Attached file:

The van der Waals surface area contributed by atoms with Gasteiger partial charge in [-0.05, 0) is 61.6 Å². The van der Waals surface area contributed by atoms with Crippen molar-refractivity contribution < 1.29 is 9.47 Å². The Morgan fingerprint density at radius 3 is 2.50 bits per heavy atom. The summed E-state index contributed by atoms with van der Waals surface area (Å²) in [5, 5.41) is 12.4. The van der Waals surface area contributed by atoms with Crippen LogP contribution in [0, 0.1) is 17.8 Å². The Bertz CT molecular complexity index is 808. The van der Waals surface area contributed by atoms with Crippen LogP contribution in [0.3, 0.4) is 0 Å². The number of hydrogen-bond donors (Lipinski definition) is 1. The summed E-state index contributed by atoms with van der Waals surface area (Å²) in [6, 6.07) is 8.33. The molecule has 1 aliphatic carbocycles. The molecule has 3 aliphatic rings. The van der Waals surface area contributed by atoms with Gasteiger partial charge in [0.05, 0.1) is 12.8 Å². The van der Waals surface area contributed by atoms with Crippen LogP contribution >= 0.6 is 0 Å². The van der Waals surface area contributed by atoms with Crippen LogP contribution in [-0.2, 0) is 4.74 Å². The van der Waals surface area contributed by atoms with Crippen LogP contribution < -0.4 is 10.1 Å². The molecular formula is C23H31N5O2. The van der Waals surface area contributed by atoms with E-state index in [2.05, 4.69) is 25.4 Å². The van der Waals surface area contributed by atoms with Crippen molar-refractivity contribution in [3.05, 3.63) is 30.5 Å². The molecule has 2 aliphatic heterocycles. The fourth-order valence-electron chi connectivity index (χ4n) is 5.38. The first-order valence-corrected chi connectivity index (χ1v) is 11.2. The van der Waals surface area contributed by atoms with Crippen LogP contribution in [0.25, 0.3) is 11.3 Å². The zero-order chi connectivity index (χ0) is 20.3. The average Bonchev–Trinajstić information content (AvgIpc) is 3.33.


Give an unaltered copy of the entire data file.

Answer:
The van der Waals surface area contributed by atoms with Gasteiger partial charge in [-0.05, 0) is 61.6 Å². The van der Waals surface area contributed by atoms with Crippen molar-refractivity contribution < 1.29 is 9.47 Å². The Morgan fingerprint density at radius 3 is 2.50 bits per heavy atom. The summed E-state index contributed by atoms with van der Waals surface area (Å²) in [5, 5.41) is 12.4. The van der Waals surface area contributed by atoms with Crippen LogP contribution in [0, 0.1) is 17.8 Å². The Bertz CT molecular complexity index is 808. The van der Waals surface area contributed by atoms with Crippen LogP contribution in [0.3, 0.4) is 0 Å². The number of hydrogen-bond donors (Lipinski definition) is 1. The summed E-state index contributed by atoms with van der Waals surface area (Å²) in [6, 6.07) is 8.33. The molecule has 1 aliphatic carbocycles. The molecule has 3 aliphatic rings. The van der Waals surface area contributed by atoms with Gasteiger partial charge in [0.05, 0.1) is 12.8 Å². The van der Waals surface area contributed by atoms with Crippen LogP contribution >= 0.6 is 0 Å². The van der Waals surface area contributed by atoms with Crippen LogP contribution in [-0.2, 0) is 4.74 Å². The van der Waals surface area contributed by atoms with Crippen LogP contribution < -0.4 is 10.1 Å². The molecular formula is C23H31N5O2. The van der Waals surface area contributed by atoms with E-state index in [2.05, 4.69) is 25.4 Å². The van der Waals surface area contributed by atoms with Crippen molar-refractivity contribution in [3.05, 3.63) is 30.5 Å². The molecule has 2 aliphatic heterocycles. The fourth-order valence-electron chi connectivity index (χ4n) is 5.38. The first-order valence-corrected chi connectivity index (χ1v) is 11.2. The van der Waals surface area contributed by atoms with Crippen LogP contribution in [0.25, 0.3) is 11.3 Å². The zero-order chi connectivity index (χ0) is 20.3. The average Bonchev–Trinajstić information content (AvgIpc) is 3.33.